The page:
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MFF is just avoiding liability. Every inquiry into the provision makes them increasingly uncomfortable, because they do not really intend to ban fanart (hence the lack of enforcing). They only want to dodge possible litigation. They will never openly confess the provision's superficial reason to exist because doing so would defeat the purpose of having the provision.

People who are inquiring or complaining can't see it from the subtle perspective of a business owner / committee. They instead voice out the obvious fact that furry fandom is intertwined with fanart as a form of self-expression (something that everyone knows, including the MFF board).

I don't envy the pressure this puts on the MFF board. However, I hope the result of the pressure is not some wishy washy neutral boring settling statement that's forgotten, because copyright laws are a fucking joke as is, and the furry fandom should unapologetically be on the side of freedom to produce and exchange fanart.

My favored scenario would be an MFF that enforces copyright laws to a tee, having attendees pissed off, their attendance plummeting because of it, and being replaced with a different convention that isn't so frightened to uphold fanart as a rightful thing.

You're doing a public service MFF, never forget that.

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I think we've had enough conventions die, so I wouldn't agree with that. If IP holders go after MFF, then other conventions wouldn't get a pass either.

It is, as you say, putting the liability on the seller for them to be responsible if an IP holder goes after the convention because person at table A was selling said items. The staff could then just ban said individual from selling on a per individual basis.

Is it likely to happen? No particularly, there are larger fan cons to fry even with MFF being the largest furry one. However, it is something to note that if you are a dealer selling products that contain characters from majors corps that if they turn on you, you're going to be on your own and the con will probably distance themselves in interest of other sellers.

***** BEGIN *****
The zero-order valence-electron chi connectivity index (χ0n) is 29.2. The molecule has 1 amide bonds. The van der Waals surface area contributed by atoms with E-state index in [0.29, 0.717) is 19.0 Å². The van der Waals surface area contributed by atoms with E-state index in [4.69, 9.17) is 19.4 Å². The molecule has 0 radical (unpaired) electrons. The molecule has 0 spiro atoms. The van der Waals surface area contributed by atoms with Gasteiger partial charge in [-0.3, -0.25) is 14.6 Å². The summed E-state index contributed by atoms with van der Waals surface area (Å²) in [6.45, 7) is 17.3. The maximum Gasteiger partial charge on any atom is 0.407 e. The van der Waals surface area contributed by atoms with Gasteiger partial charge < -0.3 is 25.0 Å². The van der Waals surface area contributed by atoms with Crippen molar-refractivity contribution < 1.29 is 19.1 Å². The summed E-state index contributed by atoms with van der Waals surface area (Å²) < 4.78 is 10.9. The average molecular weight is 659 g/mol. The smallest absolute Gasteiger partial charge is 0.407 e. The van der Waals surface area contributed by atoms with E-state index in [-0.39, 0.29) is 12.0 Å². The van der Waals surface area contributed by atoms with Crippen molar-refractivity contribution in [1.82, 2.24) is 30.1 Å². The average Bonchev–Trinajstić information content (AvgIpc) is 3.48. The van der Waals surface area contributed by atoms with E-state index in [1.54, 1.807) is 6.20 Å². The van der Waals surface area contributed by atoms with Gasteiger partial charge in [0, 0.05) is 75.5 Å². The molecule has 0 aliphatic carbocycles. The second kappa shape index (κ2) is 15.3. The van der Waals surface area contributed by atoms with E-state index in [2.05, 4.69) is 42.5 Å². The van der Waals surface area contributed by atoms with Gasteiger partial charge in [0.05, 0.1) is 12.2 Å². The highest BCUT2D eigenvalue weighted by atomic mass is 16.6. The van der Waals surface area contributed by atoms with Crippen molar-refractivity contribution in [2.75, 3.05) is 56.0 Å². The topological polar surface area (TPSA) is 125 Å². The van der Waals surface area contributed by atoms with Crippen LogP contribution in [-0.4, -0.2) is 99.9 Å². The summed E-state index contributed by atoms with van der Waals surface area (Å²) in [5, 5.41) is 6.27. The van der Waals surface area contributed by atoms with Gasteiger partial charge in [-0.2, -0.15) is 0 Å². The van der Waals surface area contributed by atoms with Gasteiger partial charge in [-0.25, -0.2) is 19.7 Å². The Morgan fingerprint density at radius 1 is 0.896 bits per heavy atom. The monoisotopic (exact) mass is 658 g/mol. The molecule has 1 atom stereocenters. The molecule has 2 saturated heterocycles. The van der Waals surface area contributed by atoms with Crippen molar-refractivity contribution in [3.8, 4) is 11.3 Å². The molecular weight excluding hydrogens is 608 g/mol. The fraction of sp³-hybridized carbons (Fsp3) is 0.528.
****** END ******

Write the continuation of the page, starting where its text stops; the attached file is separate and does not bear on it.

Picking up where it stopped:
Rightness or Wrongness aside, it's always best to air on the side of caution, especially when money exchange is involved.

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Back in the 1990s, one of the furry image boards banned Sonic the Hedgehog fan art. The Web was still young, the big corporations hadn't yet learned to embrace their online fanbase, and no one in the fandom had what it took to fight off lawyers. The same concern hit another image board a few years later with Pokemon and Digimon art. The fandom's solution to this was to draw in the same artstyle, but to create original characters - Pokemorphs and Digimorphs.

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As I recall it wasn't banned because of copyright issues, it was banned because people were doing the equivalent of spamming. The same image uploaded 20 times or more with nothing changed but the coloring (often images that had been originally uploaded by somebody else). Storage cost a lot more then and they didn't want to become mainly a Sonic fan art site. They knew if they tried to put in limits they'd be dealing with rules lawyers and constant whining, so they simply banned it all. Maybe a little extreme, but justifiable at that time. Even with cheap storage and filtering tools, I've seen complaints on sites over the years about too much of X genre of art (Pokemon, MLP, etc) being uploaded.